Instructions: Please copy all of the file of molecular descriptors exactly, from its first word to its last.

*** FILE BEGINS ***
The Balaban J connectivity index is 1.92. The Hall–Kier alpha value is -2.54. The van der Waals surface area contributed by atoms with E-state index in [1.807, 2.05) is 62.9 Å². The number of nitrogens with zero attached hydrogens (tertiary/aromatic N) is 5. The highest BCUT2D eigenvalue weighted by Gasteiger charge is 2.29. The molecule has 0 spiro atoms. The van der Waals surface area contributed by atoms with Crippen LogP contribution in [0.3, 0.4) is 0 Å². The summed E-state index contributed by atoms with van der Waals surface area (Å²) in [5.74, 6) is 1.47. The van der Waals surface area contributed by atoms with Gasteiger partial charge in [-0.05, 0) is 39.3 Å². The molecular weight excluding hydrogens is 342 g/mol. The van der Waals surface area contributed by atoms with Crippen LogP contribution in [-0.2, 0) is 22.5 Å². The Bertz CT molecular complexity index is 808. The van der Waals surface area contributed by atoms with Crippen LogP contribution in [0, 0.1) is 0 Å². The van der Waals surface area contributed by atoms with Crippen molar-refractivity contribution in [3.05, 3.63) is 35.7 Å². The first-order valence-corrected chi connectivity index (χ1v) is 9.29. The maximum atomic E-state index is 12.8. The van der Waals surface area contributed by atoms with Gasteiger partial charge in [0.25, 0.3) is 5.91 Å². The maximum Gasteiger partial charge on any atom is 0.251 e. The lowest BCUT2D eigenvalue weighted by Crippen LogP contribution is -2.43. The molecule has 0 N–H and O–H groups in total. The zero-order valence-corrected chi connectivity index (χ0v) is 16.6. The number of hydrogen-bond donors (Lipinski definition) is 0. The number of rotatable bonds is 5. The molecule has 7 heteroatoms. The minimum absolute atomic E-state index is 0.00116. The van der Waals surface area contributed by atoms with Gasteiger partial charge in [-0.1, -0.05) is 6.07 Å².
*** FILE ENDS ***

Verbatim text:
The Balaban J connectivity index is 1.92. The Hall–Kier alpha value is -2.54. The van der Waals surface area contributed by atoms with E-state index in [1.807, 2.05) is 62.9 Å². The number of nitrogens with zero attached hydrogens (tertiary/aromatic N) is 5. The highest BCUT2D eigenvalue weighted by Gasteiger charge is 2.29. The molecule has 0 spiro atoms. The van der Waals surface area contributed by atoms with Crippen LogP contribution in [0.3, 0.4) is 0 Å². The summed E-state index contributed by atoms with van der Waals surface area (Å²) in [5.74, 6) is 1.47. The van der Waals surface area contributed by atoms with Gasteiger partial charge in [-0.05, 0) is 39.3 Å². The molecular weight excluding hydrogens is 342 g/mol. The van der Waals surface area contributed by atoms with Crippen LogP contribution in [-0.2, 0) is 22.5 Å². The Bertz CT molecular complexity index is 808. The van der Waals surface area contributed by atoms with Crippen LogP contribution in [0, 0.1) is 0 Å². The van der Waals surface area contributed by atoms with Crippen molar-refractivity contribution in [3.05, 3.63) is 35.7 Å². The first-order valence-corrected chi connectivity index (χ1v) is 9.29. The maximum atomic E-state index is 12.8. The van der Waals surface area contributed by atoms with Gasteiger partial charge in [0.25, 0.3) is 5.91 Å². The maximum Gasteiger partial charge on any atom is 0.251 e. The lowest BCUT2D eigenvalue weighted by Crippen LogP contribution is -2.43. The molecule has 0 N–H and O–H groups in total. The zero-order valence-corrected chi connectivity index (χ0v) is 16.6. The number of hydrogen-bond donors (Lipinski definition) is 0. The number of rotatable bonds is 5. The molecule has 7 heteroatoms. The minimum absolute atomic E-state index is 0.00116. The van der Waals surface area contributed by atoms with Gasteiger partial charge in [-0.1, -0.05) is 6.07 Å².